Should age matter when requests for compassionate use are considered? Are children less likely or more likely to be granted access to a drug? Should age be excluded from consideration, especially in circumstances when there is not enough drug supply and tough decisions about allocating drug must be made? Experts on compassionate use ponder these questions to ensure equity in access to investigational drugs.
For kids with cancer, age does matter, and it should be taken into consideration in reviewing applications for compassionate use. It matters not only because when a child dies, she or he loses over 70 years of life. Age matters not because cancer, which is the #1 killer of children, is somehow more important than other childhood diseases – it is not. Many other diseases are painful, debilitating, and deadly. Age matters because while huge strides are being made in cancer drug development, children are being left behind. There are almost no clinical trials of new drugs for kids with cancer. Nearly all new cancer medicines are studied and approved first in adults. It takes many years after a cancer drug is approved for studies to be conducted in children, so the drugs to treat kids are dozens of years old. This is an eternity in a field like cancer which is being rapidly transformed by new drugs. For kids with cancer, a clinical trial is not just a research vehicle or a step along the path to approval. Trials are the most important way to get treatment for kids with cancer who have run out of options. When a child applies for compassionate use, it means this child cannot participate in a trial. The drug manufacturer needs to be made aware of the patient’s age when considering a compassionate use request.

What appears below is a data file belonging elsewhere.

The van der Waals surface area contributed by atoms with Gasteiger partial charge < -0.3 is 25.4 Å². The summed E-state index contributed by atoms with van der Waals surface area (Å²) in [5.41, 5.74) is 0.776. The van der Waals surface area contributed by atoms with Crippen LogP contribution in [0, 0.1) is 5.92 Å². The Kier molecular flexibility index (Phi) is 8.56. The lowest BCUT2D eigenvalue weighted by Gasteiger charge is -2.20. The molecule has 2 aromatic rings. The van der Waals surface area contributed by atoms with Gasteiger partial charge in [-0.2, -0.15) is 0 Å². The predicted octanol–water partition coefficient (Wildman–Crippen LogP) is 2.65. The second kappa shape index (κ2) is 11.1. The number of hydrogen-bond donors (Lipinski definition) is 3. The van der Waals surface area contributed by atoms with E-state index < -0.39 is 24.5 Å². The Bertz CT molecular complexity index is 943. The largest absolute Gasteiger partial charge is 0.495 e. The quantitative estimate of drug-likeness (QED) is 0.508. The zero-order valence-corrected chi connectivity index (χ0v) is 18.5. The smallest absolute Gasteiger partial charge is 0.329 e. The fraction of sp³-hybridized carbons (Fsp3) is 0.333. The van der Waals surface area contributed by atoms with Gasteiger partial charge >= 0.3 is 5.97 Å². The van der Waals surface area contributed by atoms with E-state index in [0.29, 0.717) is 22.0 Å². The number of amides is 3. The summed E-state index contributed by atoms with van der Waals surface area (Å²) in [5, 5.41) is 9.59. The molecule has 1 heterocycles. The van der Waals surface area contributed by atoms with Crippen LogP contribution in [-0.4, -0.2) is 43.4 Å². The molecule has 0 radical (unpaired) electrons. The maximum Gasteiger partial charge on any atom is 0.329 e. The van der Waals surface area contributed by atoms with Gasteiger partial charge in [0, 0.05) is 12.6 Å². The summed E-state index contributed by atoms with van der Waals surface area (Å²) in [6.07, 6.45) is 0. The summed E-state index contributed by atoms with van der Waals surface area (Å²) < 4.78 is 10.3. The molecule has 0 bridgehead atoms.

The patient’s age is also important for keeping statistics, which are currently missing, on how many kids need compassionate use drugs. If we know how many children are applying for compassionate use access, FDA will know if there is a lot of demand for a particular drug and should suggest that a company open an expanded access trial for children.
In the past, physicians used FDA Form 1571 to request compassionate use, and many failed to list the applicant’s age, making it difficult for FDA to know how many pediatric requests there were for a particular drug or overall. This year, a new FDA form (Form 3926) was created to simplify the process of submitting compassionate use requests. However, the new form asks for a patient’s age, weight, gender, diagnosis, and clinical history all on one line, which makes it easy to again miss the question on age.
To ensure that this data is collected in the future, Form 3926 should be changed to make the patient’s age a separate question. Age should not be overlooked.